In the past, plant growth regulators have, for the most part, been considered tools used by growers to control plant height. This will probably remain the primary purpose of these chemicals. However, there are some new areas where growers are using plant growth regulating chemicals.

EthylBloc (MCP) is an ethylene-action inhibitor, which inhibits the negative effects of ethylene. This product is being used to help prevent shattering of flowers, eliminate leaf yellowing, reduce flower browning, and stop flower and leaf drop. EthylBloc is a wettable powder, and when mixed with a liquid buffer solution, releases a gas (MCP). This gas binds to the ethylene receptor in plant cells, inhibiting the negative effects of ethylene. EthylBloc is approved by the EPA and is manufactured by Floralife.

Fascination, a combination of GA4+7 and BA, is about to be introduced and labeled for several new uses. The first labeled use of this product will be for the prevention of leaf yellowing in Easter, Oriental and LA Hybrid lilies. Foliar chlorosis is considered the primary factor contributing to low post-production longevity of potted Easter lilies. Many growers watch as their crop goes through a gradual leaf yellowing, which usually begins near or before the visible bud stage. Growers can also experience a post-harvest leaf yellowing of their crop, which may be dramatic, with rapid leaf yellowing occurring on finished plants prior to sale.

When used preventively, Fascination plant growth regulator can inhibit both types of leaf yellowing. This product must be used carefully, however. It is intended to be applied only to the lower foliage. If the immature leaves come into contact with the spray solution, an unwanted stem elongation may result. Uniformity of coverage is extremely important because the spray is only effective where it comes into contact with the leaves.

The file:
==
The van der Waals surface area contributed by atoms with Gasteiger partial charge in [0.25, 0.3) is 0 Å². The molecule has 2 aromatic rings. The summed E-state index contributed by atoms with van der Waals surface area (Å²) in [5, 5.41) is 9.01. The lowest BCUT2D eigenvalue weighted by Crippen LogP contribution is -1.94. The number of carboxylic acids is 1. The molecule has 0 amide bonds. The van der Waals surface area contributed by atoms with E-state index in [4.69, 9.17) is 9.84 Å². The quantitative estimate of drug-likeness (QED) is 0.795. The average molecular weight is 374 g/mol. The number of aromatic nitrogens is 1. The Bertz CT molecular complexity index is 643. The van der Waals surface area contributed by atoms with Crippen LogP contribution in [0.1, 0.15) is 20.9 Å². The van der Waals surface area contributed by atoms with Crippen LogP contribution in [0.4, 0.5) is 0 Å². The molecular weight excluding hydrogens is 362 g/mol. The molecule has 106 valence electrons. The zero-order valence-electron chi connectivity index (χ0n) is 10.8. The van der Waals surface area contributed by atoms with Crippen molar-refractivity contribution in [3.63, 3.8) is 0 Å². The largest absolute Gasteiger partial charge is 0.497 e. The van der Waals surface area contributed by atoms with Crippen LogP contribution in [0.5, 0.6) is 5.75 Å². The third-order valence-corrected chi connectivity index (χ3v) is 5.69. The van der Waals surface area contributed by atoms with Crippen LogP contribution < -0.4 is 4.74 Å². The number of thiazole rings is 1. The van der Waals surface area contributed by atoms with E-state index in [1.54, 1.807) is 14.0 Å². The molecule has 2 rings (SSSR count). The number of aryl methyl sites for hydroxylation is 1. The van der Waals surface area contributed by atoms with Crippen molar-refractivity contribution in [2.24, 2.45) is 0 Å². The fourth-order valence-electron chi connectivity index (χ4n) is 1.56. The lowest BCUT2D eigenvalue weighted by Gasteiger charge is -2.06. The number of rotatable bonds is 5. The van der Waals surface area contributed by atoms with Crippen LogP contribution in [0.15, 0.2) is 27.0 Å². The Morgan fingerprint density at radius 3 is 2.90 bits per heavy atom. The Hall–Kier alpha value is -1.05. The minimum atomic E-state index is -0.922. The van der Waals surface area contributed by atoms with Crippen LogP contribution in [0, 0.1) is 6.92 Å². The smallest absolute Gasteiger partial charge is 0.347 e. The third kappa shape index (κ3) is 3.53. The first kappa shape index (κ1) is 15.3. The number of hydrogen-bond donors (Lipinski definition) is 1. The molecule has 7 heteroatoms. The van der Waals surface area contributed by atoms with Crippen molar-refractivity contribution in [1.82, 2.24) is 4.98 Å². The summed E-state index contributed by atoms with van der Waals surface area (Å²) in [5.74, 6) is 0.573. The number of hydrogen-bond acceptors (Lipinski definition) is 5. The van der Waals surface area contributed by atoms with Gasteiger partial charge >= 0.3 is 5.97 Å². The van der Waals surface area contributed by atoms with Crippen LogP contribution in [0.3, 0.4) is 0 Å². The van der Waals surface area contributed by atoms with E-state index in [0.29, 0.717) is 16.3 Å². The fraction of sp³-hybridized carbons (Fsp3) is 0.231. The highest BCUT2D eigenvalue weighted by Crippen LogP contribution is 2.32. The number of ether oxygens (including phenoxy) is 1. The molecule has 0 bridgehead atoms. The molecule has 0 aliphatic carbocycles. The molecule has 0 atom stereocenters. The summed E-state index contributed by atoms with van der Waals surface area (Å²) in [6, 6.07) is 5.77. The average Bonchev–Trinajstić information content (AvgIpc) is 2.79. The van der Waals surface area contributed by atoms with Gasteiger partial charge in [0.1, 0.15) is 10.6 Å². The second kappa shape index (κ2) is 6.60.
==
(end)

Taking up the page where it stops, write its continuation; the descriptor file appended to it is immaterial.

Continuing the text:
The second labeled use of Fascination is to prolong the length of flowering in Easter, LA Hybrid and Oriental lilies. Current research on ‘Nellie White’ Easter lily has shown that one application of Fascination prolonged the length of flowering from five to eight days to 18 to 24 days. This label for Fascination was approved by the EPA and is expected to be available from Valent USA in early 2001.

ProGibb (GA3) is another plant growth regulator that is being developed for use in a number of different floricultural crops. Its uses include breaking flower bud dormancy, increasing flower number and size, promoting earlier flowering and increasing stem elongation for the production of tree forms of geraniums and fuchsias. This product will be distributed by Valent USA and is expected to be available in the near future.

AVG (aminoethoxyvinylglycine) is an amino acid that inhibits the onset of ethylene production in plants. The benefits of this product are very similar to EthylBloc, as it extends flower longevity and reduces flower senescence, flower bud abscission and leaf yellowing. AVG is applied as a spray, which could make it more predictable and easier to use than a gas such as MCP. This product has an approved label for some crops, but currently does not have a name. It will hopefully be available from Valent USA by the year 2002.

The Evolution of Growth Regulators

Through enhanced crop production, plant growth regulators have a very exciting and positive future with today’s floriculture producers. Growers are developing many new application methods for the chemicals currently available and will continue to discover many new uses and new chemicals for plant growth regulators in the future.

About The Author

Paul Pilon is the head grower at Sawyer Nursery in Hudsonville, Mich.